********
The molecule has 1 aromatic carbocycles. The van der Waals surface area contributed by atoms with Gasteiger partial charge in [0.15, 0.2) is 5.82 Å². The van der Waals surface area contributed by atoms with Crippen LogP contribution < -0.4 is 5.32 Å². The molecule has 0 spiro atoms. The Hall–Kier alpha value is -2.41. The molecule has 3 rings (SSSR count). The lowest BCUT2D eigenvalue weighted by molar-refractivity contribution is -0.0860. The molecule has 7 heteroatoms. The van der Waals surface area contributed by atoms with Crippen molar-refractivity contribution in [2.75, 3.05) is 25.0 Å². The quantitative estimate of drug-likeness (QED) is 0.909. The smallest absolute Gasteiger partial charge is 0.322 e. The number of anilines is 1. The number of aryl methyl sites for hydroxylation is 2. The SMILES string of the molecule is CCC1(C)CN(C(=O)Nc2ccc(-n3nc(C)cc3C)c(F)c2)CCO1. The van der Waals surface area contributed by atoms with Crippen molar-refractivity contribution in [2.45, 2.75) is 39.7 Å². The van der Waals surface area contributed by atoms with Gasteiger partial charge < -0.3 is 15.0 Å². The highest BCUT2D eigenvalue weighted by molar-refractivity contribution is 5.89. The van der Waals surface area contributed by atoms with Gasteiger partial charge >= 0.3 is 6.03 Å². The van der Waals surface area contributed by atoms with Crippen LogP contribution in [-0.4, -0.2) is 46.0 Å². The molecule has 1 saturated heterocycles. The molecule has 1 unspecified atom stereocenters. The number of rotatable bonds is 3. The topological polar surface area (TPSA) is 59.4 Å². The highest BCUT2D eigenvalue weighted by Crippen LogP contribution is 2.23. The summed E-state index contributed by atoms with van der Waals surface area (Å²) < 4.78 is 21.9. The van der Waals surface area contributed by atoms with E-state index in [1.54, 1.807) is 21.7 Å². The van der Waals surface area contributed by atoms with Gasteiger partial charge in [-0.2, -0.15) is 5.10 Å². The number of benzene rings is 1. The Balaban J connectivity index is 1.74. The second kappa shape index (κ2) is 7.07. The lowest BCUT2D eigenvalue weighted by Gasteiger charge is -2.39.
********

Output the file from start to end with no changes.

The molecule has 1 aromatic carbocycles. The van der Waals surface area contributed by atoms with Gasteiger partial charge in [0.15, 0.2) is 5.82 Å². The van der Waals surface area contributed by atoms with Crippen LogP contribution < -0.4 is 5.32 Å². The molecule has 0 spiro atoms. The Hall–Kier alpha value is -2.41. The molecule has 3 rings (SSSR count). The lowest BCUT2D eigenvalue weighted by molar-refractivity contribution is -0.0860. The molecule has 7 heteroatoms. The van der Waals surface area contributed by atoms with Crippen molar-refractivity contribution in [2.75, 3.05) is 25.0 Å². The quantitative estimate of drug-likeness (QED) is 0.909. The smallest absolute Gasteiger partial charge is 0.322 e. The number of anilines is 1. The number of aryl methyl sites for hydroxylation is 2. The SMILES string of the molecule is CCC1(C)CN(C(=O)Nc2ccc(-n3nc(C)cc3C)c(F)c2)CCO1. The van der Waals surface area contributed by atoms with Crippen molar-refractivity contribution in [2.45, 2.75) is 39.7 Å². The van der Waals surface area contributed by atoms with Gasteiger partial charge < -0.3 is 15.0 Å². The highest BCUT2D eigenvalue weighted by molar-refractivity contribution is 5.89. The van der Waals surface area contributed by atoms with Gasteiger partial charge >= 0.3 is 6.03 Å². The van der Waals surface area contributed by atoms with Crippen LogP contribution in [-0.4, -0.2) is 46.0 Å². The molecule has 1 saturated heterocycles. The molecule has 1 unspecified atom stereocenters. The number of rotatable bonds is 3. The topological polar surface area (TPSA) is 59.4 Å². The highest BCUT2D eigenvalue weighted by Crippen LogP contribution is 2.23. The summed E-state index contributed by atoms with van der Waals surface area (Å²) < 4.78 is 21.9. The van der Waals surface area contributed by atoms with E-state index in [1.54, 1.807) is 21.7 Å². The van der Waals surface area contributed by atoms with Gasteiger partial charge in [-0.2, -0.15) is 5.10 Å². The number of benzene rings is 1. The Balaban J connectivity index is 1.74. The second kappa shape index (κ2) is 7.07. The lowest BCUT2D eigenvalue weighted by Gasteiger charge is -2.39.